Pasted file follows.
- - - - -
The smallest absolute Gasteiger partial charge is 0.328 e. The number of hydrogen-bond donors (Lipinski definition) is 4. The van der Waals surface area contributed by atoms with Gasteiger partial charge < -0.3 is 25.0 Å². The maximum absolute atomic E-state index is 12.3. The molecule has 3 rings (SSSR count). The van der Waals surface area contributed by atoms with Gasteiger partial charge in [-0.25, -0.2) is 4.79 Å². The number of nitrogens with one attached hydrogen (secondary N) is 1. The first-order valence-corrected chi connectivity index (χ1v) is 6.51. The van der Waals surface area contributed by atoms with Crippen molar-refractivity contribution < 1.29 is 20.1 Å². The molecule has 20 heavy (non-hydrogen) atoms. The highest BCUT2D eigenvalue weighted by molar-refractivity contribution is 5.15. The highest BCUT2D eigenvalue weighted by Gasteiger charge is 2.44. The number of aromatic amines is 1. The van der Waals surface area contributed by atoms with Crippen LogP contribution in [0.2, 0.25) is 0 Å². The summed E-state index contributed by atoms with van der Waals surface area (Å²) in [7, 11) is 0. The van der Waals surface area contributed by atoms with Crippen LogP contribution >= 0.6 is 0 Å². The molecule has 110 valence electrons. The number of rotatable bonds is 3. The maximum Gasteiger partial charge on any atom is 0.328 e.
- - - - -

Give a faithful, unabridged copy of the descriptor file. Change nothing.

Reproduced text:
The smallest absolute Gasteiger partial charge is 0.328 e. The number of hydrogen-bond donors (Lipinski definition) is 4. The van der Waals surface area contributed by atoms with Gasteiger partial charge < -0.3 is 25.0 Å². The maximum absolute atomic E-state index is 12.3. The molecule has 3 rings (SSSR count). The van der Waals surface area contributed by atoms with Gasteiger partial charge in [-0.25, -0.2) is 4.79 Å². The number of nitrogens with one attached hydrogen (secondary N) is 1. The first-order valence-corrected chi connectivity index (χ1v) is 6.51. The van der Waals surface area contributed by atoms with Crippen molar-refractivity contribution < 1.29 is 20.1 Å². The molecule has 20 heavy (non-hydrogen) atoms. The highest BCUT2D eigenvalue weighted by molar-refractivity contribution is 5.15. The highest BCUT2D eigenvalue weighted by Gasteiger charge is 2.44. The number of aromatic amines is 1. The van der Waals surface area contributed by atoms with Crippen LogP contribution in [0.2, 0.25) is 0 Å². The summed E-state index contributed by atoms with van der Waals surface area (Å²) in [7, 11) is 0. The van der Waals surface area contributed by atoms with Crippen LogP contribution >= 0.6 is 0 Å². The molecule has 110 valence electrons. The number of rotatable bonds is 3. The maximum Gasteiger partial charge on any atom is 0.328 e.